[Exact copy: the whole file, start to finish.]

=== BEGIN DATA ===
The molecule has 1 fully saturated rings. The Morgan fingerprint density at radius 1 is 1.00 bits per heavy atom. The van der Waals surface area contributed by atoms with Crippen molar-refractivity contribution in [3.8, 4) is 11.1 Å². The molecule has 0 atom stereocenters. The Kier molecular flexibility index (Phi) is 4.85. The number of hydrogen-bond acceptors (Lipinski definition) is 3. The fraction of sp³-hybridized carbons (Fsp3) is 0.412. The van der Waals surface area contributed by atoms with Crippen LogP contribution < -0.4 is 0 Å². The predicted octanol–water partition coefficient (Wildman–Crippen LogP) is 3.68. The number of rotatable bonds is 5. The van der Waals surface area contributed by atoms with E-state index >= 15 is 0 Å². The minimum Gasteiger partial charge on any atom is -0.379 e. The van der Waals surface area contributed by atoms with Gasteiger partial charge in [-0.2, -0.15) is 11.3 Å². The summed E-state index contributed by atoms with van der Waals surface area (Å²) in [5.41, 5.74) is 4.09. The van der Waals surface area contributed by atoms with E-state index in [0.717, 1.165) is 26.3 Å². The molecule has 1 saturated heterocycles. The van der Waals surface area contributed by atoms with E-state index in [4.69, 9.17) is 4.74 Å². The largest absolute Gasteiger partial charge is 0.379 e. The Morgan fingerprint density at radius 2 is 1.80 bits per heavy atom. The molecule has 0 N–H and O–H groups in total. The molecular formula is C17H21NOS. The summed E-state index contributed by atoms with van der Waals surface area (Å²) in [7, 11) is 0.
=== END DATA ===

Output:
The molecule has 1 fully saturated rings. The Morgan fingerprint density at radius 1 is 1.00 bits per heavy atom. The van der Waals surface area contributed by atoms with Crippen molar-refractivity contribution in [3.8, 4) is 11.1 Å². The molecule has 0 atom stereocenters. The Kier molecular flexibility index (Phi) is 4.85. The number of hydrogen-bond acceptors (Lipinski definition) is 3. The fraction of sp³-hybridized carbons (Fsp3) is 0.412. The van der Waals surface area contributed by atoms with Crippen LogP contribution < -0.4 is 0 Å². The predicted octanol–water partition coefficient (Wildman–Crippen LogP) is 3.68. The number of rotatable bonds is 5. The van der Waals surface area contributed by atoms with E-state index >= 15 is 0 Å². The minimum Gasteiger partial charge on any atom is -0.379 e. The van der Waals surface area contributed by atoms with Gasteiger partial charge in [-0.2, -0.15) is 11.3 Å². The summed E-state index contributed by atoms with van der Waals surface area (Å²) in [5.41, 5.74) is 4.09. The van der Waals surface area contributed by atoms with E-state index in [0.717, 1.165) is 26.3 Å². The molecule has 1 saturated heterocycles. The van der Waals surface area contributed by atoms with E-state index in [4.69, 9.17) is 4.74 Å². The largest absolute Gasteiger partial charge is 0.379 e. The Morgan fingerprint density at radius 2 is 1.80 bits per heavy atom. The molecule has 0 N–H and O–H groups in total. The molecular formula is C17H21NOS. The summed E-state index contributed by atoms with van der Waals surface area (Å²) in [7, 11) is 0.